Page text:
David Chadwick, a businessman and farmer from Coonamble, advised Hunter landholders that they have no option but to develop a strong and simple ‘piss-off policy’ to stop a gas pipeline being buried on their land.
Despite unprecedented opposition from scientists, the agricultural industry, environmentalists and Traditional Owners, the Narrabri Gas Project was approved in 2020. One of the conditions of the approval is that a pipeline is built to transport the gas to the east coast market. The approval came in spite of a long campaign of letter and submission writing, inquiries and meetings with ministers and officials in Sydney and Canberra..
For David and other farmers the risk to water security by an industry that will last 10 to 15 years is simply unacceptable.
David advised landholders at a community meeting at Elderslie Hall to lock their gates, get the appropriate signs and adopt the ‘piss-off policy’ when confronted with contractors wanting access to their land to conduct a survey for the Hunter Gas Pipeline. He went on to explain how the Western Slope Pipeline was stopped.
Stopping a pipeline
A meeting in Coonamble during the summer harvest of 2017 attracted over 400 people from along the Western Slopes Pipeline route. They agreed upon the Coonamble Declaration to reject the Santos’ Narrabri Gas project, block APA’s pipeline and to not attend one on one meetings with either company.
Several farmers around Coonamble had discovered cut fences and land disturbances on their properties. One farmer had found carrots bought from a supermarket and hay from an unknown source left on his property by contractors employed to do ecological studies. These signs of trespass and disregard for biosecurity were common and infuriating to landowners so a Whats App group was formed.
One day a mother driving along a dirt road on a school run noticed three strange cars and lots of people walking onto a property. She notified the Whats App group and within 20 minutes 71 people had arrived and the contractors cars were boxed in. The people on the property were doing an ecological study.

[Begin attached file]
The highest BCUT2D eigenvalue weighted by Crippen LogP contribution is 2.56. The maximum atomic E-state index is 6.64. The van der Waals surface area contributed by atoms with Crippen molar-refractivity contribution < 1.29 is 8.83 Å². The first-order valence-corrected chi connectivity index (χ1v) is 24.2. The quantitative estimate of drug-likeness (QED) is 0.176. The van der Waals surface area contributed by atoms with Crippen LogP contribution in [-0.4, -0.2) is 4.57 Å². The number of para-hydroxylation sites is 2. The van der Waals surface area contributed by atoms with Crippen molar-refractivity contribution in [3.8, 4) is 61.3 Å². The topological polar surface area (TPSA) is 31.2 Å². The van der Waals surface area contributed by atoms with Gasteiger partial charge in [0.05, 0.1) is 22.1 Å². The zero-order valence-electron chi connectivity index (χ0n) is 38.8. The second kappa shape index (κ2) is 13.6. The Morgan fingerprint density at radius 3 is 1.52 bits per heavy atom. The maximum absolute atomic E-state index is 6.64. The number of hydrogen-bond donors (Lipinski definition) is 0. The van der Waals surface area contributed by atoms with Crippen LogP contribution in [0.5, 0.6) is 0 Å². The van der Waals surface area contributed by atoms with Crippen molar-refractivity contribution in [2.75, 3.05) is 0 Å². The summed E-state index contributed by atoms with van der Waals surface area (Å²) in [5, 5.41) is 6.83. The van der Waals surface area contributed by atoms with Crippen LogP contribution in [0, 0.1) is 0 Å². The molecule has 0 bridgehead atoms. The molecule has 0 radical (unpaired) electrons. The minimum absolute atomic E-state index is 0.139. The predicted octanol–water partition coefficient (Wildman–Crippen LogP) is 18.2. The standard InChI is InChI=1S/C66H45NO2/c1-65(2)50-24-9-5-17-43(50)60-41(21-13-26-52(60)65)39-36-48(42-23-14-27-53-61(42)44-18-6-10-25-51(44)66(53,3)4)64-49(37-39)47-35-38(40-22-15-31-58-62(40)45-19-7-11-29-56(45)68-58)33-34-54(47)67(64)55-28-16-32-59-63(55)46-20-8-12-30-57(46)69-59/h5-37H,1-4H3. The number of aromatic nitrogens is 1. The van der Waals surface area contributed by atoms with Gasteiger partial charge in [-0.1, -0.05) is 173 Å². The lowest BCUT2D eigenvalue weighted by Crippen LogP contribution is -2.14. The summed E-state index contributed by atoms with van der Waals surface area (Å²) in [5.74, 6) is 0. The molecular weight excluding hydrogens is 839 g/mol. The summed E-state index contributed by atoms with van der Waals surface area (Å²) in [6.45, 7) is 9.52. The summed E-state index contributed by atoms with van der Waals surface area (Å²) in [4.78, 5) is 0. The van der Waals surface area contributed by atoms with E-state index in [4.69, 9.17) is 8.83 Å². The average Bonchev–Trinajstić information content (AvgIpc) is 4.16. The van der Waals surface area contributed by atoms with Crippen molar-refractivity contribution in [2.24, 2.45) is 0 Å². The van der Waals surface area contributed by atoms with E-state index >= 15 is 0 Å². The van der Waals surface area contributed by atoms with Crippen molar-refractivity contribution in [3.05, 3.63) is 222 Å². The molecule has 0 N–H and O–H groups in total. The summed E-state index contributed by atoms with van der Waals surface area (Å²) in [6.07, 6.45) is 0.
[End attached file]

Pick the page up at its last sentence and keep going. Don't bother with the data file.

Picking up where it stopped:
The farmers took photos and herded the surveyors out of the paddock to where their supervisors had remained outside the fence. Police were called because they were trespassing. The contractors said they had a court order to go onto the property but did not have it with them. They were able to convinced the locals to not press charges and as the trespassers were young people just out of university and some were upset, they didn’t.
Locals followed the contractors’ vehicles to where they were staying at a nearby town and they were tailed the next day. Wherever they went locals turned up to check what they were doing and to support their friends. Unknown to the contractors David and his sons were tag teaming in their planes, tracking them from the air. The contractors went to the police and accused the community of intimidation. No action was taken but the contactors soon left and did not return.
It’s contractors who are intimidating, especially in remote areas and if people are on their own. The community coming together and offering support to the affected landholders was critical.
Of the 336 landholders impacted by the Hunter Gas Pipeline only 29 people are known to have signed agreements. Some of these agreements have lapsed, been withdrawn or rescinded.
Mining companies are notorious for dividing communities and will find vulnerable people and pit neighbour against neighbour. The contractors are very convincing – that’s their job. Several charming people arrive with cake and an access agreement ready to sign.
David urged landholders not to sign anything without consulting an independent lawyer.
He advised against ostracising anyone who does sign though. The important thing is to make sure they know they have a right to rescind the agreement.
David talked about the blatant lies Santos told his community, including
- The location of the Great Artesian Basin
- That cattle could drink the salty waste water from the mines
- That Santos could minimise fire risks by remotely shutting gas production down. In reality their practice is to close the forest.
David paid tribute to Anne Kennedy who hounded him to become involved and to lawyer Marylou Potts who has given good advice to many farmers.